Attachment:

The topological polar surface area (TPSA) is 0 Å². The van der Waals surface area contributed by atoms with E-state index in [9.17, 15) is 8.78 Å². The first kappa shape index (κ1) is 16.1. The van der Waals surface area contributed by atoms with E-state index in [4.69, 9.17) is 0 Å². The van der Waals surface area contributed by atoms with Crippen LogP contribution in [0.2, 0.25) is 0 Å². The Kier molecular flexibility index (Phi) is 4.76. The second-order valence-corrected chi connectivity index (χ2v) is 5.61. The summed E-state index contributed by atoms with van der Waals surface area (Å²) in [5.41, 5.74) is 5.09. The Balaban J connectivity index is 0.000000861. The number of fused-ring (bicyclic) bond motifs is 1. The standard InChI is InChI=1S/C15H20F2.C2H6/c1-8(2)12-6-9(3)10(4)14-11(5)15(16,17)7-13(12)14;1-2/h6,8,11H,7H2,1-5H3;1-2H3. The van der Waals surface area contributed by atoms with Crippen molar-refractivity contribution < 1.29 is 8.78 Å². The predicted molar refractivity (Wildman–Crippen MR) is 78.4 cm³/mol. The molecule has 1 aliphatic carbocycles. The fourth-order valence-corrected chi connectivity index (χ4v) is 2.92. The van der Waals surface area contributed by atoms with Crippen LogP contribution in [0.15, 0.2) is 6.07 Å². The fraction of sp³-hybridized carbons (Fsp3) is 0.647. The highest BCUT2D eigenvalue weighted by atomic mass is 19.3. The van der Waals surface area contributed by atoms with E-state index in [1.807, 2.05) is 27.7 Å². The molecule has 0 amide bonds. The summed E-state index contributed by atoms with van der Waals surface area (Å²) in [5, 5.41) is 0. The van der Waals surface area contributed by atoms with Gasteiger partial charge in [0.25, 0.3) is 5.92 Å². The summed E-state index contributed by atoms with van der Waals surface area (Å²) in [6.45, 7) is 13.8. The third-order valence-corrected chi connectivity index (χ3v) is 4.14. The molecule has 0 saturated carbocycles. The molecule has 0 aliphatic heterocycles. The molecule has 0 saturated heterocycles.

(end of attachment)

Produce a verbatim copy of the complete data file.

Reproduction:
The topological polar surface area (TPSA) is 0 Å². The van der Waals surface area contributed by atoms with E-state index in [9.17, 15) is 8.78 Å². The first kappa shape index (κ1) is 16.1. The van der Waals surface area contributed by atoms with E-state index in [4.69, 9.17) is 0 Å². The van der Waals surface area contributed by atoms with Crippen LogP contribution in [0.2, 0.25) is 0 Å². The Kier molecular flexibility index (Phi) is 4.76. The second-order valence-corrected chi connectivity index (χ2v) is 5.61. The summed E-state index contributed by atoms with van der Waals surface area (Å²) in [5.41, 5.74) is 5.09. The Balaban J connectivity index is 0.000000861. The number of fused-ring (bicyclic) bond motifs is 1. The standard InChI is InChI=1S/C15H20F2.C2H6/c1-8(2)12-6-9(3)10(4)14-11(5)15(16,17)7-13(12)14;1-2/h6,8,11H,7H2,1-5H3;1-2H3. The van der Waals surface area contributed by atoms with Crippen molar-refractivity contribution < 1.29 is 8.78 Å². The predicted molar refractivity (Wildman–Crippen MR) is 78.4 cm³/mol. The molecule has 1 aliphatic carbocycles. The fourth-order valence-corrected chi connectivity index (χ4v) is 2.92. The van der Waals surface area contributed by atoms with Crippen LogP contribution in [0.15, 0.2) is 6.07 Å². The fraction of sp³-hybridized carbons (Fsp3) is 0.647. The highest BCUT2D eigenvalue weighted by atomic mass is 19.3. The van der Waals surface area contributed by atoms with E-state index in [1.807, 2.05) is 27.7 Å². The molecule has 0 amide bonds. The summed E-state index contributed by atoms with van der Waals surface area (Å²) in [5, 5.41) is 0. The van der Waals surface area contributed by atoms with Gasteiger partial charge in [0.25, 0.3) is 5.92 Å². The summed E-state index contributed by atoms with van der Waals surface area (Å²) in [6.45, 7) is 13.8. The third-order valence-corrected chi connectivity index (χ3v) is 4.14. The molecule has 0 saturated carbocycles. The molecule has 0 aliphatic heterocycles. The molecule has 0 saturated heterocycles.